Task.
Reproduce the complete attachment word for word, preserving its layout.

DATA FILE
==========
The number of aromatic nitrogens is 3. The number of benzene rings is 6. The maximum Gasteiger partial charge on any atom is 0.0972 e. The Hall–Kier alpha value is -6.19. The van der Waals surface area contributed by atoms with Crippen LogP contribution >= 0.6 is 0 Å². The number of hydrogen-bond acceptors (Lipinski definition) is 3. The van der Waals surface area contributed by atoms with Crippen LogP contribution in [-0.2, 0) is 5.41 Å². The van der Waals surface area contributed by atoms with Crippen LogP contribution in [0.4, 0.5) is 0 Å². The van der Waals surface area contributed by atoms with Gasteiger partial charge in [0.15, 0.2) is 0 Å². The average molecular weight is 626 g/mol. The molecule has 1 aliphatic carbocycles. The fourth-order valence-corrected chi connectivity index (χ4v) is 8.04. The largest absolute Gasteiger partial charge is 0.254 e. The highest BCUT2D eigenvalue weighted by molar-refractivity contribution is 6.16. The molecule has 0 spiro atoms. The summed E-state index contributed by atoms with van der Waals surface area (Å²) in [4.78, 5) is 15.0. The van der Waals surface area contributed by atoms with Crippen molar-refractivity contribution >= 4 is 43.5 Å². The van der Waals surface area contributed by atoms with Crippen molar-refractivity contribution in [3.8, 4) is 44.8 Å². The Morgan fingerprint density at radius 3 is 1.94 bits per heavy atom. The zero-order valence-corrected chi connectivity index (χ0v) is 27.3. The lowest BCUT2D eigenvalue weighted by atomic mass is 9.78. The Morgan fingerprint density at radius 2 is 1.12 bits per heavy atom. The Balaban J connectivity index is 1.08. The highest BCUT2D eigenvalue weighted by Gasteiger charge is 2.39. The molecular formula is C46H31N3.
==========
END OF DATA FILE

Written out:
The number of aromatic nitrogens is 3. The number of benzene rings is 6. The maximum Gasteiger partial charge on any atom is 0.0972 e. The Hall–Kier alpha value is -6.19. The van der Waals surface area contributed by atoms with Crippen LogP contribution >= 0.6 is 0 Å². The number of hydrogen-bond acceptors (Lipinski definition) is 3. The van der Waals surface area contributed by atoms with Crippen LogP contribution in [-0.2, 0) is 5.41 Å². The van der Waals surface area contributed by atoms with Crippen LogP contribution in [0.4, 0.5) is 0 Å². The van der Waals surface area contributed by atoms with Gasteiger partial charge in [0.15, 0.2) is 0 Å². The average molecular weight is 626 g/mol. The molecule has 1 aliphatic carbocycles. The fourth-order valence-corrected chi connectivity index (χ4v) is 8.04. The largest absolute Gasteiger partial charge is 0.254 e. The highest BCUT2D eigenvalue weighted by molar-refractivity contribution is 6.16. The molecule has 0 spiro atoms. The summed E-state index contributed by atoms with van der Waals surface area (Å²) in [4.78, 5) is 15.0. The van der Waals surface area contributed by atoms with Crippen molar-refractivity contribution >= 4 is 43.5 Å². The van der Waals surface area contributed by atoms with Crippen molar-refractivity contribution in [3.8, 4) is 44.8 Å². The Morgan fingerprint density at radius 3 is 1.94 bits per heavy atom. The zero-order valence-corrected chi connectivity index (χ0v) is 27.3. The lowest BCUT2D eigenvalue weighted by atomic mass is 9.78. The Morgan fingerprint density at radius 2 is 1.12 bits per heavy atom. The Balaban J connectivity index is 1.08. The highest BCUT2D eigenvalue weighted by Gasteiger charge is 2.39. The molecular formula is C46H31N3.